The pinnacle of that career, so far, came on Gyorgy’s 30th birthday. He performed at Carnegie’s Stern Hall, and also introduced his Adam Gyorgy Foundation, which teaches piano to young musicians. Part of his vision for the organization is to immerse students in the music of his homeland.

“When I established this music academy, one of the ideas behind it was I wanted to offer the Hungarian tradition, the Lisztian tradition, to the world. It’s about following a tradition, something that is important to us,” said Gyorgy, who launched his foundation in 2008 by bringing young pianists from Southeast Asia to Budapest.

Another peak moment came last summer, when Gyorgy played at the opening of the European football championship in Warsaw. The stadium was packed; the TV audience numbered 300 million.

“That was a life-changer,” he said, noting that he played the Polish composer Chopin for the Polish crowd. “Because one of my visions is to make classical music accessible to everyone. Which isn’t always easy. But to bring classical music to 60,000 crazy fans was incredible. We succeeded to open up classical music to the sports world.”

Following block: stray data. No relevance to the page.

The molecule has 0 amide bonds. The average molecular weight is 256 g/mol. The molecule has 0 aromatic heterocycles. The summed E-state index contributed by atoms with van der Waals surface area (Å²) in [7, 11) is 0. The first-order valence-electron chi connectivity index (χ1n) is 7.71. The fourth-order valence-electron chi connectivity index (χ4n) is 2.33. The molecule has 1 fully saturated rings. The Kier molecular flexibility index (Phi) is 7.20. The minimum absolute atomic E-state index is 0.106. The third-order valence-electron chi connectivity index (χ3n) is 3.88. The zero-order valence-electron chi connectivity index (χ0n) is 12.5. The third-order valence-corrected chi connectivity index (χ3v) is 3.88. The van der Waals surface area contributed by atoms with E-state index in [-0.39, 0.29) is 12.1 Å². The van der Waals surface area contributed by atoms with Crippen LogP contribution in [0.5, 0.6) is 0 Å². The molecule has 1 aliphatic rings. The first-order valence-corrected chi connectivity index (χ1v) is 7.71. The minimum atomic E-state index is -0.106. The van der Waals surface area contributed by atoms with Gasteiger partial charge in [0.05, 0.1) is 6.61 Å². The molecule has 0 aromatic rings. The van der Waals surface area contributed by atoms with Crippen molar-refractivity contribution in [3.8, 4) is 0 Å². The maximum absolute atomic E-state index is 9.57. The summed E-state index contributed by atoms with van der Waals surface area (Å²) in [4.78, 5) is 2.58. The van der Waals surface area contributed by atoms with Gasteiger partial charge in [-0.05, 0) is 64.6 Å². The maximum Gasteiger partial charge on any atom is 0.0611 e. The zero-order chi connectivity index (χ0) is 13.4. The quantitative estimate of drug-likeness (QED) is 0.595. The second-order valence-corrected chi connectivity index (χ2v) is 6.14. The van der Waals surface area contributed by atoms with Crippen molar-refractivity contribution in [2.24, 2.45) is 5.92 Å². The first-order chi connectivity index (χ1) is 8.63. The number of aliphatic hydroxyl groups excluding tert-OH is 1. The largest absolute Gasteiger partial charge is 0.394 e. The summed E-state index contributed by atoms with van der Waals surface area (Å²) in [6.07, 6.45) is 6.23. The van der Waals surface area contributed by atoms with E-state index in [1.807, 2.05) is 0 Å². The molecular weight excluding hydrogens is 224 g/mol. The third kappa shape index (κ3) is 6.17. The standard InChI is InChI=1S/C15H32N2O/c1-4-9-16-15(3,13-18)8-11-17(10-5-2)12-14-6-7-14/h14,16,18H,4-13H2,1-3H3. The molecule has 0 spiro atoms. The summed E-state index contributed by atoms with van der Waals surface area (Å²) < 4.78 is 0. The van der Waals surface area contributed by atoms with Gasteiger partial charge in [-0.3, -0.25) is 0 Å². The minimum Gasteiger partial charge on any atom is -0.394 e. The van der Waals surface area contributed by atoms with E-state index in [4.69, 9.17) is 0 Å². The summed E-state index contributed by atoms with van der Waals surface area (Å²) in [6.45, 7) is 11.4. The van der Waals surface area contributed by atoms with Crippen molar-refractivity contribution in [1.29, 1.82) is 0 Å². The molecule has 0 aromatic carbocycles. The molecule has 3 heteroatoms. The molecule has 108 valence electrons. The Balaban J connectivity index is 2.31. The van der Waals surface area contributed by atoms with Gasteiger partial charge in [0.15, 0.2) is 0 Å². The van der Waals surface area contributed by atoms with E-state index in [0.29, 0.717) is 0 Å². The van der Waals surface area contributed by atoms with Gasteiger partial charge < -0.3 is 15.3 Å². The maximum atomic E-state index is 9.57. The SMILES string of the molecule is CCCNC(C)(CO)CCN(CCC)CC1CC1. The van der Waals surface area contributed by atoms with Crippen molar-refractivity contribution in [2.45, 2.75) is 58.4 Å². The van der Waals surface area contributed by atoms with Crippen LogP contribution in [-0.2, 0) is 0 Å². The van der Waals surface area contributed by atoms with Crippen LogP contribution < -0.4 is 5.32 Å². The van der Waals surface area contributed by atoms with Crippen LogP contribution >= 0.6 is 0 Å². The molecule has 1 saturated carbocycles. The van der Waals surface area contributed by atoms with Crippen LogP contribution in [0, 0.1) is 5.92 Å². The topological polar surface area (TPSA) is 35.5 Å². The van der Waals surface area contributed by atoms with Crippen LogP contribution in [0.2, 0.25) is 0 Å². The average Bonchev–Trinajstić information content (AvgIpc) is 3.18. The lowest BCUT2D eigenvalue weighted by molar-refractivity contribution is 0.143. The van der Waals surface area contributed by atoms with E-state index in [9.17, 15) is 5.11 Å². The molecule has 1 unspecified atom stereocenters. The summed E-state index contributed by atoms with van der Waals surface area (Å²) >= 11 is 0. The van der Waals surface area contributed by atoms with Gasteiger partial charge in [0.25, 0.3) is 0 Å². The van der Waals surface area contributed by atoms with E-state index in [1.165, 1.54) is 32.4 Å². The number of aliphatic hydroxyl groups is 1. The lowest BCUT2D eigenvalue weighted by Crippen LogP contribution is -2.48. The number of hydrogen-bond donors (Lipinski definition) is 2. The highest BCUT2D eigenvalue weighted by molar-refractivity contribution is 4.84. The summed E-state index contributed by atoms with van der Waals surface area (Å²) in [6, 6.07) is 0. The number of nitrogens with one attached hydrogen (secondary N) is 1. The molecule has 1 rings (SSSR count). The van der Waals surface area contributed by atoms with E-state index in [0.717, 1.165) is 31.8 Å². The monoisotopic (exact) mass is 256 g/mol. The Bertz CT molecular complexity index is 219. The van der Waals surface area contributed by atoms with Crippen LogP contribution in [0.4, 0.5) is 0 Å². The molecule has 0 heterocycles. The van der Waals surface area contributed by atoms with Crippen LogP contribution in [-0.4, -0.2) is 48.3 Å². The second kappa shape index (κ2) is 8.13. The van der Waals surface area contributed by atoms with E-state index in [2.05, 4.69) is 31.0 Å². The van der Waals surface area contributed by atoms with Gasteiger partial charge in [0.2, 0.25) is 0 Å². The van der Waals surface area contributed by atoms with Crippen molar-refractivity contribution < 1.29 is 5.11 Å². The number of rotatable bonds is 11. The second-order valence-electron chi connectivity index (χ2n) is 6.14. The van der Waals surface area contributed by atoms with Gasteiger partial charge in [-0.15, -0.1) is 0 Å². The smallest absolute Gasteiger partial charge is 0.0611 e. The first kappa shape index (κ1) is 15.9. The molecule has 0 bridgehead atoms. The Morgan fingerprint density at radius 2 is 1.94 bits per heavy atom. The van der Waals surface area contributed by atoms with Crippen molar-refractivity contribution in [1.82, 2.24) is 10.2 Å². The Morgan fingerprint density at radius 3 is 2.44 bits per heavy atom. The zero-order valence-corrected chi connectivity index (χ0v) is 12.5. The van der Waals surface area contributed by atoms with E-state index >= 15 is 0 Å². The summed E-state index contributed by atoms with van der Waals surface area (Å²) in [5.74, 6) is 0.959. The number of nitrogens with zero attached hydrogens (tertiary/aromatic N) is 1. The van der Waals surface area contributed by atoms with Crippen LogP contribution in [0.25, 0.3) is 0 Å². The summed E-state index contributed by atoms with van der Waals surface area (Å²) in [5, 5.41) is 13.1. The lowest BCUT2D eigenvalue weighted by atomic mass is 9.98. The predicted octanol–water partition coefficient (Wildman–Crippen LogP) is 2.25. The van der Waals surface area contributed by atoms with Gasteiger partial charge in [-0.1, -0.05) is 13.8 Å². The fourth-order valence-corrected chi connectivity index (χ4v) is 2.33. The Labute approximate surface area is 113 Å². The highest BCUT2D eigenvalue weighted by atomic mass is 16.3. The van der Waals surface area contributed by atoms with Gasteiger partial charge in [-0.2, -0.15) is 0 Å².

Much of what Gyorgy talks about is making sure that music never comes to a standstill. Much of his playing is improvised, which assures that the music moves forward. His performance of “A Day in New York” changes from day to day, giving him a chance to examine where he is at each time.

“I believe music helps to re-identify ourselves,” he said. “Music is not only to bend back to the traditions. We always want to be reinventing ourselves. If the arts can help the audience reinvent themselves, reconnect to themselves, that’s what it’s all about. If you just grab them and keep them as they are, they don’t survive.”

At the same time, there are traditions worth studying and learning from. Gyorgy believes that Hungarian music, and Liszt in particular, had a certain style that is worth paying attention to.

“It’s not about harsh, fast and loud playing. It’s sensitivity. Many artists misinterpret Liszt’s music and ideas. It’s about understanding the sensitivity and spirituality. There’s shiny stuff in there, but the meaning is in the beauty and sensitivity. He left that to us. My job is to be an ambassador, bring his thoughts around the world.”